Dos and Don’ts for Walking at Night
Walking is a popular form of exercise and stress relief. Many people enjoy walking because it allows them to get some time outside while also logging those exercise hours each week.
However, many people work during most of the daylight hours and may not have time to walk until after dark. While walking at any time of day offers positive cardiovascular and psychological benefits, it is important for nighttime walkers to understand the added risks to being out after dark.
As with any other outdoor or exercise activity, there are some basic dos and don’ts that will help keep walkers safe during their jaunts through the outdoors. A little planning and proactive behavior can go a long way in the prevention of certain risks associated with walking at night.
Dos and Don’ts for the Nighttime Walker
The following list of simple safety dos and don’ts is intended to alert individuals walking at night to potential dangers and provide tips for staying safe.
- Do: Walk in well-lit areas. Try to stick to parts of your neighborhood or other locations that offer lighting and limit dark areas. Walking in heavily wooded or abandoned, empty streets where there is little light can be dangerous.
- Do: Walk on sidewalks or pathways. You will be safest if you stick to pedestrian pathways or sidewalks when walking at night. Always make sure you are highly visible and alert while walking.
- Do: Walk against traffic if you’re in the street. If possible, walk on the sidewalk. But if there’s no sidewalk available, walk against traffic. It is much more difficult for drivers to see you at night. By walking against traffic, you can see what is coming in advance and allow yourself time to react to danger, and you also place yourself in the driver’s headlights so they can see you better.
- Do: Remain alert. This is important at all times of day, but especially at night. If you feel like something isn’t right or are uncomfortable walking through a particular area, don’t doubt yourself. Watch for cars, animals and other people.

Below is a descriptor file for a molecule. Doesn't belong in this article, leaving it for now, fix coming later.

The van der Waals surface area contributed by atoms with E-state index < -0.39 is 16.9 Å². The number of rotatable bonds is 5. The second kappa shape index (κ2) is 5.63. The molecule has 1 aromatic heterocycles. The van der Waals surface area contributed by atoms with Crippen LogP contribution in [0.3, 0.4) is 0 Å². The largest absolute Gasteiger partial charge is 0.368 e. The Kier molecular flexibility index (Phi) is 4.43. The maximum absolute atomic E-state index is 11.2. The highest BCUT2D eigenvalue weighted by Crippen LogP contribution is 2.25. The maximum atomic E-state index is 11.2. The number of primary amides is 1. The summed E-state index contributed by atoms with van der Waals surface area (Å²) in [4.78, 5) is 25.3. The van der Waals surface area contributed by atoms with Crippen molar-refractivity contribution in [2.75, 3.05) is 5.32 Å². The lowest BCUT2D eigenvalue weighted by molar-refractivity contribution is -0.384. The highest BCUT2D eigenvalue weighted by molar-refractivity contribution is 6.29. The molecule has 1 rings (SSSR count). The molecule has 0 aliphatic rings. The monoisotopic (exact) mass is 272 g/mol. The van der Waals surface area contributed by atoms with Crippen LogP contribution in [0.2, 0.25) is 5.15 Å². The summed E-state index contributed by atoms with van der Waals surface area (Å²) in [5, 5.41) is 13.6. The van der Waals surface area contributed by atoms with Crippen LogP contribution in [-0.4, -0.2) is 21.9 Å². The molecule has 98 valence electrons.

- Do: Carry a whistle, pepper spray or other protective (legal) item that will allow you to defend yourself against an attack. A whistle may help to alert others to your situation if you are injured or being followed. Pepper spray may allow you to temporarily stop an attacker while you run away to get help.
- Do: Carry a flashlight. This is a simple recommendation. Having a flashlight helps you see your surroundings when walking at night and to allows others to see you.
- Don’t: Forget your cell phone. In the age of constant connectivity, there is little reason to be on the road at night without a means of communication. A cell phone can be tucked into your pocket and used if you are injured, lost or need a ride.
- Don’t: Wear dark clothing. If you have reflective gear, wear it. Athletic stores offer sashes, clothing lines or badges that have reflective material on them so you can be more easily seen. If you don’t have reflective gear, wear bright clothing such as neons or whites.
- Don’t: Be predictable. Vary your route and your schedule. While the risk might be low in your neighborhood, it is still a precautionary measure to mix up your times for walking and to take different routes.
- Don’t: Turn down an offer to walk with a friend. Walking at night alone can be relaxing and allows for quiet reflection. However, once the sun goes down it is always safer to walk with a friend or a group.